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Kristian Daniels

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Kristian Daniels tackles the topic of Identity. An expert study of LGBTQ and Bullying Issues.

Kristian Daniels began writing in his early teens, scripting plays and writing short stories. However, it is only recently that he dedicated himself to writing full-time and published his first novel Stolen Heart. In this book, Daniels tackles the significant theme of identity with a serious message of LGBTQ and bullying issues in his deeply poignant, candid coming-of-age gay romance, which tells the story of young adults struggling with love, life, and sexuality. With his books, he tries to submerge the reader in a story with psychological meat, what it means to love genuinely and selflessly, and about being true to one’s own self.

Stolen Heart by Kristian Daniels

BY THEPRAIRIESBOOKREVIEW on  •

A poignant blend of romance and young adult drama, the novel is as entertaining as it is thought-provoking…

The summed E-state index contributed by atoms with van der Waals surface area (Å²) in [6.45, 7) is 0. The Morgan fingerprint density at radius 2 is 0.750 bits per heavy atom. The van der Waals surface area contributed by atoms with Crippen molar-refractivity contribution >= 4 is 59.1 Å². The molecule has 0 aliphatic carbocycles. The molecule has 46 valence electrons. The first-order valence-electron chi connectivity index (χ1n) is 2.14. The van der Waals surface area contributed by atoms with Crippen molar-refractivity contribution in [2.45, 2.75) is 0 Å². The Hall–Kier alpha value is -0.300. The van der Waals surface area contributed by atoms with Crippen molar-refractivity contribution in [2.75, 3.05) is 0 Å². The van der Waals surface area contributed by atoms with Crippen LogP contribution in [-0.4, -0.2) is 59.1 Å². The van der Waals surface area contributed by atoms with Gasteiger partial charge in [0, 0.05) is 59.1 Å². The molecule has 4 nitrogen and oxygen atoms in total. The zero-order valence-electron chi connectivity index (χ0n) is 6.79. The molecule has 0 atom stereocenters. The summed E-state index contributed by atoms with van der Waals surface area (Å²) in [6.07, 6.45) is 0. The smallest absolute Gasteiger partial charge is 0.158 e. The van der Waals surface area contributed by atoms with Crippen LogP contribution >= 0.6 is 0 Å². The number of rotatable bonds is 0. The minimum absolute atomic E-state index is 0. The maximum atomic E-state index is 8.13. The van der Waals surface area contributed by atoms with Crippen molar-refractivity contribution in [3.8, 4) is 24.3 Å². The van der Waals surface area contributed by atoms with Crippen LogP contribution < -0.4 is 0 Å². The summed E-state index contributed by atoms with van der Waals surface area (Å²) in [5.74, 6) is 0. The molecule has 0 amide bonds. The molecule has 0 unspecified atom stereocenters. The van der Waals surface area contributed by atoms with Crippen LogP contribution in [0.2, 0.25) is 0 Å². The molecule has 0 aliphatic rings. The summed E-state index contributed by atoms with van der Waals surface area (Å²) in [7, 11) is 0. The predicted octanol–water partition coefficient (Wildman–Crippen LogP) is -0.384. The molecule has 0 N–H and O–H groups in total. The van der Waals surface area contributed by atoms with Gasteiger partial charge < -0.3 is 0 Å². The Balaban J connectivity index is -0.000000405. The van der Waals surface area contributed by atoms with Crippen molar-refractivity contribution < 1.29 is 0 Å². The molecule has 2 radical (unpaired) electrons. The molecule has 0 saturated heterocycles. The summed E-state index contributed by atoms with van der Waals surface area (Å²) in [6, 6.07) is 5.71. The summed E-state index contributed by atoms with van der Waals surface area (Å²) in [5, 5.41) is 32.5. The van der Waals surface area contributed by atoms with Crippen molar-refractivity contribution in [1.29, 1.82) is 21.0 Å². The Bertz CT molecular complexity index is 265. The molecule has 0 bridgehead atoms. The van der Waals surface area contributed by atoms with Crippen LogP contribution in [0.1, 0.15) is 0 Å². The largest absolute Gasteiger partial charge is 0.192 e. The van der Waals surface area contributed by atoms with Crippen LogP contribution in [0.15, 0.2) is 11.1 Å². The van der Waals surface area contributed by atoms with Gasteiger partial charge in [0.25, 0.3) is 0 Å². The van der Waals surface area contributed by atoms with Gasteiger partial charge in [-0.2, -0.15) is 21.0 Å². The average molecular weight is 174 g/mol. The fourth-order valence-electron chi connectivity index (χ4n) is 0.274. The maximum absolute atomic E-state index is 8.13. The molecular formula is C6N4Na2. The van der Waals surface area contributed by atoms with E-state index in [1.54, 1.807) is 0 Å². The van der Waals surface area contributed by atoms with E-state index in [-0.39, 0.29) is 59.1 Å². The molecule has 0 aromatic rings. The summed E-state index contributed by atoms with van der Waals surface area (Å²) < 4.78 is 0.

Daniels tackles the significant theme of identity with a serious message of LGBTQ and bullying issues in his deeply poignant, candid coming-of-age gay romance, which tells the story of a young man struggling with love, life, and sexuality. As a teen, Elliott Denison has struggled with his sexual identity. Growing up in a religious household, with over-protective, extremely strict parents is difficult. But things are worse in the school. Reserved and gentle by nature, Elliott, more than often, finds himself becoming the target of bullies. The only bright spot for Elliott is his friendship with Paul, who would go to any length to protect the former. Estranged from his parents, Elliott enters adulthood. His life changes soon after he meets the handsome, endearing Chase Harrison, and things begin to look up. But an anonymous hater has other plans. Daniels’s compassionate consideration of issues of LGBTQ bullying and harassment is both intuitive and insightful as he depicts the plight of his protagonist as a child and teenager fraught with his parents’ strict parenting while struggling with issues of self-worth, low esteem, and sexual identity. The adept combination of convincing characters, sharp psychological insights, and well-woven LGBTQ elements makes for a memorable experience. However, Daniels’s biggest strength is portraying his characters’ struggles with their relentless insecurities and inner demons. He focuses on the raw feelings of his characters, who remain broken amid their ongoing struggles. In a soft, searing voice, he examines the intricacies of human nature, love, relationships, duty, responsibility, and mortality through the eyes of his main characters. Elliott shines as the protagonist. His vulnerability, brokenness, and gentle nature make him heartbreakingly real and relatable. Chase is a thoroughly developed character, charming, candid, and likable. Paul is equally compelling. Daniels’s writing is assured, dialogue sharp, and the novel’s pace measured and leisurely. Intelligent, crisp prose pulls the reader deep into the intriguing storyline. Though bullying and teenage LGBTQ issues make up the major portion of the storyline, this is a story with psychological meat, what it means to love truly and selflessly, and about being true to one’s own self. This expert exploration of homosexuality, enduring friendship, family ties, love, guilt, regret, faith, forgiveness, and revenge will delight the lovers of gay romance.